Here is a portion of an article written by Shawn Windsor of the Detroit Free Pass on Michigan coach John Beilein. It is an excellent article and I strongly recommend that you read the entire piece here.
Cut to a scene Tuesday in Ann Arbor, two days before tonight's NCAA tournament opener against South Dakota State at the Palace and some 40 years after the days of dribbling by the family apple orchard. Beilein's team is practicing on the main floor of the renovated Crisler Center. Guards, wings and forwards are working on separate drills on different parts of the sprawling floor with eight hoops.
Assistant coach Bacari Alexander is teaching Jon Horford, Jordan Morgan and Mitch McGary how to position themselves to defend the post. Instructions are precise and repeated, as if this were a summer basketball camp.
Watching the coaches teach such basics is startling, considering the time of year and proximity to the Big Dance. But consider that slab of concrete in upstate New York: Beilein wasn't going to eat until he mastered a particular aspect of the game on any given night, and he wasn't going to let his team feast on the anticipation of the NCAA tournament until it relearned how to defend in the post.
"Did you see the Wisconsin game?" asked Beilein's assistant Jeff Meyer. "We got beat up down there. John's philosophy is: 'Before we move forward, we've got to try to fix this. It's got to be retaught.' "
And so even on the heels of a successful regular season in which U-M attained a No. 1 ranking and came within a few inches of a second consecutive shared regular-season Big Ten title -- Beilein spent a good chunk of Tuesday reminding his players how to dig into a post player and how to switch through screens and how to close out on a shooter on the perimeter.
"Sometimes the review is every bit as important as the initial (teaching)," Beilein said. "It's the old saying: 'Read a book once and instead of reading another book, read (the original) again.' "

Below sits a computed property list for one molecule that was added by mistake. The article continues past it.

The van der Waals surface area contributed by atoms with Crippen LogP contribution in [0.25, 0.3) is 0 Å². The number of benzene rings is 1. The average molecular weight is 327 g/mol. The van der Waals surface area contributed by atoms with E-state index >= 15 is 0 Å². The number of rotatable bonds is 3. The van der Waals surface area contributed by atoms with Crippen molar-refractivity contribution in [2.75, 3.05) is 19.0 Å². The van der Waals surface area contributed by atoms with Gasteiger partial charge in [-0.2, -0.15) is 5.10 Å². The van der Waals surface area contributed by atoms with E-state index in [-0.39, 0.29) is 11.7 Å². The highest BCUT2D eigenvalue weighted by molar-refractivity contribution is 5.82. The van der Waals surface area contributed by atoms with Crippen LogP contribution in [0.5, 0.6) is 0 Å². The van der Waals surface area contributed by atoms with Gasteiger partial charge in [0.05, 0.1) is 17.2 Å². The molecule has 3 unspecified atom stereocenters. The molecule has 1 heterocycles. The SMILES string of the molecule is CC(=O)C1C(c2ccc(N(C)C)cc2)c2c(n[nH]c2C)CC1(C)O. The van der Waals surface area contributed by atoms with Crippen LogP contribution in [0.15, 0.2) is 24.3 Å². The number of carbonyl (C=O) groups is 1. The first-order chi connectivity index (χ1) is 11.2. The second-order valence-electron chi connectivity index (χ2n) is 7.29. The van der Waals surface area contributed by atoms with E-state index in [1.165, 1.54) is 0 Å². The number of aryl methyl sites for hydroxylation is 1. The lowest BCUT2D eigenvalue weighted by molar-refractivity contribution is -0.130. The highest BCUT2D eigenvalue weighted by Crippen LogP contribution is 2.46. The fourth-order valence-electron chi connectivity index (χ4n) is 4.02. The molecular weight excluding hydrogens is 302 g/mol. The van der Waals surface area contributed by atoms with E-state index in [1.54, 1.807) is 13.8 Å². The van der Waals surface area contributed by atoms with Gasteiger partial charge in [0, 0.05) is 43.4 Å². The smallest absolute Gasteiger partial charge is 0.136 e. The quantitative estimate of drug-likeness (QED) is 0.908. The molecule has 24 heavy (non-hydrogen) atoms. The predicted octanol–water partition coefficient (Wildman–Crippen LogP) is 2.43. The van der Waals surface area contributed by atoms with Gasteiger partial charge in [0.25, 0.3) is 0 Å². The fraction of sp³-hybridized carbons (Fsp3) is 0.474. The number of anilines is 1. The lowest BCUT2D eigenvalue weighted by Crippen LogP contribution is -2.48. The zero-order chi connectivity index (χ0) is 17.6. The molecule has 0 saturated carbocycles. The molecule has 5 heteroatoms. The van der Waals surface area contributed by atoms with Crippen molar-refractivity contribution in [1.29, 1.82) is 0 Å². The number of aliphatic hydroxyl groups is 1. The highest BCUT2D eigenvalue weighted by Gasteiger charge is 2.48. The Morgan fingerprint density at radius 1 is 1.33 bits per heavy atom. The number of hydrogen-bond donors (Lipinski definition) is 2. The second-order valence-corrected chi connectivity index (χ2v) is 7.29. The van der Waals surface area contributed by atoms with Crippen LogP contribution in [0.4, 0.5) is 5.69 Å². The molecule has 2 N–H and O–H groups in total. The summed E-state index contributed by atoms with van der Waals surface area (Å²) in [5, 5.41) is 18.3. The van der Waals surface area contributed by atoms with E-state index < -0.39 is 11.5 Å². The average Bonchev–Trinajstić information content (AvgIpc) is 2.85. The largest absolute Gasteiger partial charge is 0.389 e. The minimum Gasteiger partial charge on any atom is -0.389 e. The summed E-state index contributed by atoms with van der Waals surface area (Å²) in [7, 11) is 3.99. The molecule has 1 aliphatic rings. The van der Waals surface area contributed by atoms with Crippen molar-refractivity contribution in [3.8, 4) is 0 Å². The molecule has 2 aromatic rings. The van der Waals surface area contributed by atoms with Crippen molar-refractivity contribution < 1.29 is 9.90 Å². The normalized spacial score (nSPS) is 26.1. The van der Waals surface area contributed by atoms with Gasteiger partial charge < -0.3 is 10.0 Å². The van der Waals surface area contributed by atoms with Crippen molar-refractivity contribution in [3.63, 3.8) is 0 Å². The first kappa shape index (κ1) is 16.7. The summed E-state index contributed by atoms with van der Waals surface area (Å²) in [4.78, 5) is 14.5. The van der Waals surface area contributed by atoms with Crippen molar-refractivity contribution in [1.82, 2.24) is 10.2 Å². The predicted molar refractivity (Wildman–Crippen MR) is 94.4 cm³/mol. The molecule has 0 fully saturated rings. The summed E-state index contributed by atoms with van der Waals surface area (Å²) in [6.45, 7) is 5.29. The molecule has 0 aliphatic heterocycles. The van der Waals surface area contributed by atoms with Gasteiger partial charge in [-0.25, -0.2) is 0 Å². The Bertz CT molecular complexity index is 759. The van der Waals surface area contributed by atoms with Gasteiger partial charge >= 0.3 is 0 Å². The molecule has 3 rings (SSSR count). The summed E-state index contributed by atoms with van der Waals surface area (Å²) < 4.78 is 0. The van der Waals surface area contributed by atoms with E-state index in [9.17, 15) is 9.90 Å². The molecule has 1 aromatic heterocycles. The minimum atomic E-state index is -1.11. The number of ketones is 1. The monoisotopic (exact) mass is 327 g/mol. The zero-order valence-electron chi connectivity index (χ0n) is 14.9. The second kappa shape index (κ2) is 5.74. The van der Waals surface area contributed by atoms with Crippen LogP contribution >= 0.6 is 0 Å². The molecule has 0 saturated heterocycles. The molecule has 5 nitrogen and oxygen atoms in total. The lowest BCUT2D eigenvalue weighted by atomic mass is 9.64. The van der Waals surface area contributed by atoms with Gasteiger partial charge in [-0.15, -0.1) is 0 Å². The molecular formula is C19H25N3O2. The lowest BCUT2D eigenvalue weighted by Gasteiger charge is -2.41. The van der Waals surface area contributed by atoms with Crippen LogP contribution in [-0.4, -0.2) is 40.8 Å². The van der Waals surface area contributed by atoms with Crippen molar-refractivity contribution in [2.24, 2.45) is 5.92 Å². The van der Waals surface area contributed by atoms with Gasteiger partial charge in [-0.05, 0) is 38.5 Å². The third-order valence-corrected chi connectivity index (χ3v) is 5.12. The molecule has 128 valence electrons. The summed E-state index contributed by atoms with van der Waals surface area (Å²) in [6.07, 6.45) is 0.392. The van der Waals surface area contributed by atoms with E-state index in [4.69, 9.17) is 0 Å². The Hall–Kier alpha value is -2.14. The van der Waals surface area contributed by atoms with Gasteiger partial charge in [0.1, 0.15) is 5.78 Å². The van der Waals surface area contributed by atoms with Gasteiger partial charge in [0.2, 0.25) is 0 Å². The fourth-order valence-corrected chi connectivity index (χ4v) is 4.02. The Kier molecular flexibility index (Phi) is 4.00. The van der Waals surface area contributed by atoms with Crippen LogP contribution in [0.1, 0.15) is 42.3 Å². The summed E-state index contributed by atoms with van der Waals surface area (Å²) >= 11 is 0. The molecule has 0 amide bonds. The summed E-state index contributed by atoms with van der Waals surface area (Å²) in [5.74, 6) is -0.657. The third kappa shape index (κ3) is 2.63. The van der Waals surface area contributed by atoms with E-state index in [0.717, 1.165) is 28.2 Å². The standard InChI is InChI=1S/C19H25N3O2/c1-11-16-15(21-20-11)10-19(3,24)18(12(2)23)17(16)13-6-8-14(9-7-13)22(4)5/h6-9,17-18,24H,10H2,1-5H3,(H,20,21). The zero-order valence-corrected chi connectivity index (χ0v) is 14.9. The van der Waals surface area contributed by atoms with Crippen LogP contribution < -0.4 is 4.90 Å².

Beilein is fond of review. Not just of games, but of practices, which are filmed, cut into 30 digestible nuggets, then fed to the players and staff.
"It's unique," said Meyer, who has coached college basketball for more than 30 years. "It's a divider. I don't know of anybody else who breaks down practice like this."
Or who prepares so thoroughly for it.
"For every minute we were on the court Tuesday, we spent that much time preparing for that practice, down to the minute," Meyer said.
Many coaches at major college basketball programs are meticulous by nature. Then there is Beilein.
"I remember the first time I watched a practice of his. I was taken aback with all the time he spent on passing," Meyer said.
Fire with backspin so that the shooter catches the ball in proper position; receiving a knuckleball is harder to aim. Beilein breaks down footwork in the same manner. And cutting. And pivoting.
"These are things that most young men don't know how to do when they get to college," Beilein said.
No passing phase
There is a reason the Wolverines average 9.2 turnovers a game -- fewest in the conference -- despite playing an up-tempo game within a philosophy that allows players offensive freedom. Part of this begins in the summer when Beilein teaches the snap pass and the arch pass and the chest pass and all those fundamentals. And part of this is because Beilein values skill. He recruits it. He nurtures it. He emphasizes it. This dates to his solitary ballhandling sessions on the slab.
Beilein's wooden board for X's and O's has become famous in the basketball offices. He loves to navigate the pieces in search of open floor space. No doubt the minicourt feeds his need for angles and geometry, something, he acknowledges, that satiates his meticulous nature.
Yet what separates him as a coach, at least according to those who have coached with him, is his love of skill. Though he arrived in Ann Arbor with a reputation as an offensive innovator or, as he likes to say, "as someone who likes to let big men chuck threes all day," his assistants argue the success begins much earlier.
"I always laugh when I hear about the offensive guru label," said Mike MacDonald, who coached under Beilein at Canisius and is now the coach at Medaille College in Buffalo, N.Y. "It's not so much the offense. It's him teaching how to pass and catch and dribble with both hands. He breaks (players) down as well as any coach in the country. He will break down the simplest type of chest passes. A lot of teams don't teach it. There is a base there."